HC Deb 23 February 1888 vol 322 cc1216-7
MR. COBB (Warwick, S.E Rugby)

asked the President of the Local Government Board, Whether the General Order issued on the 18th December, 1882, by the Local Government Board to Boards of Guardians with respect to casual paupers, directs that one of the daily tasks of paupers who are detained for more than one night shall be the picking of 4lb. of unbeaten oakum; whether in prisons the daily task of prisoners sentenced to hard labour is the picking of 31b. of unbeaten oakum; and whether the Board will issue a further Order, directing all Boards of Guardians to reduce the quantity of oakum to be picked, or to adopt other means for making the task of the pauper lighter than that of the prisoner?

THE PRESIDENT (Mr. RITCHIE) (Tower Hamlets, St. George's)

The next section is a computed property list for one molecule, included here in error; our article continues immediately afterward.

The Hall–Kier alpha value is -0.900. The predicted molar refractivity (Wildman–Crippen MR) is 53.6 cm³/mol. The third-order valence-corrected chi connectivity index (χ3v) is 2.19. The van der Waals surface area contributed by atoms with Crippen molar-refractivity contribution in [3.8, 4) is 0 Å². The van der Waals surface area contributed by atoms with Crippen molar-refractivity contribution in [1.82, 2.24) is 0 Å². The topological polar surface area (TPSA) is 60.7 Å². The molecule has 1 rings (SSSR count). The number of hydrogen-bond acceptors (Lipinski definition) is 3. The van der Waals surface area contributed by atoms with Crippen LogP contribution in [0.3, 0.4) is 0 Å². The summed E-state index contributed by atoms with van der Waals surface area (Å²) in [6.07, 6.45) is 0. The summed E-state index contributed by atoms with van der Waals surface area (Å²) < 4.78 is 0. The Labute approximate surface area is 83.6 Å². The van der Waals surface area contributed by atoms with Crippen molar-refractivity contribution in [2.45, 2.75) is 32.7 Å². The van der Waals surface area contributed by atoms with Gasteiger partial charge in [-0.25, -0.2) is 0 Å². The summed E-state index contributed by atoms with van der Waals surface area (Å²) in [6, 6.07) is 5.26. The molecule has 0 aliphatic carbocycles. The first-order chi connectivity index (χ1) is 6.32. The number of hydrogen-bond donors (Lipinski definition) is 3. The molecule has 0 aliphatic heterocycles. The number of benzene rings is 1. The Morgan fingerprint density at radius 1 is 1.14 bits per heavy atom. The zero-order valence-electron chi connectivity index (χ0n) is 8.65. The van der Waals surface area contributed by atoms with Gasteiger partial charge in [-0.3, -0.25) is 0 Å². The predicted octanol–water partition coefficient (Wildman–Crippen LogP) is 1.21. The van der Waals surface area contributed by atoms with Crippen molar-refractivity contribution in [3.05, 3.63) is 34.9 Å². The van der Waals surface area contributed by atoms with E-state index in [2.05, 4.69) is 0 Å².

One of the tasks of work of male casual paupers, who are detained in casual wards for more than one night, is the picking of 4lb. of unbeaten oakum, and this task has been in force for 17 years. The task of prisoners is, as I understand, that stated in the Question. As regards the casual paupers, I learn from the Superintendent Visiting Officer of the casual wards in the Metropolis, that during the last 15 years he has had no complaint as to the task. While prisoners are not permitted to use any hook, &c., to assist in the picking of the oakum, it is very usual for the casual paupers to have nails, and an appliance which, I understand, is technically called a "fiddle," which greatly facilitates the picking. The habitual casual, I am informed, can do the task in six hours, while those unaccustomed to the work take some two hours longer. Moreover, the Regulations expressly provide that a casual pauper shall not be required to perform the whole, or any part, of the task of work if it should appear that the same is not suited to his age, strength, or capacity. I will, however, undertake to make further inquiry into the matter in connection with the task imposed in prisons.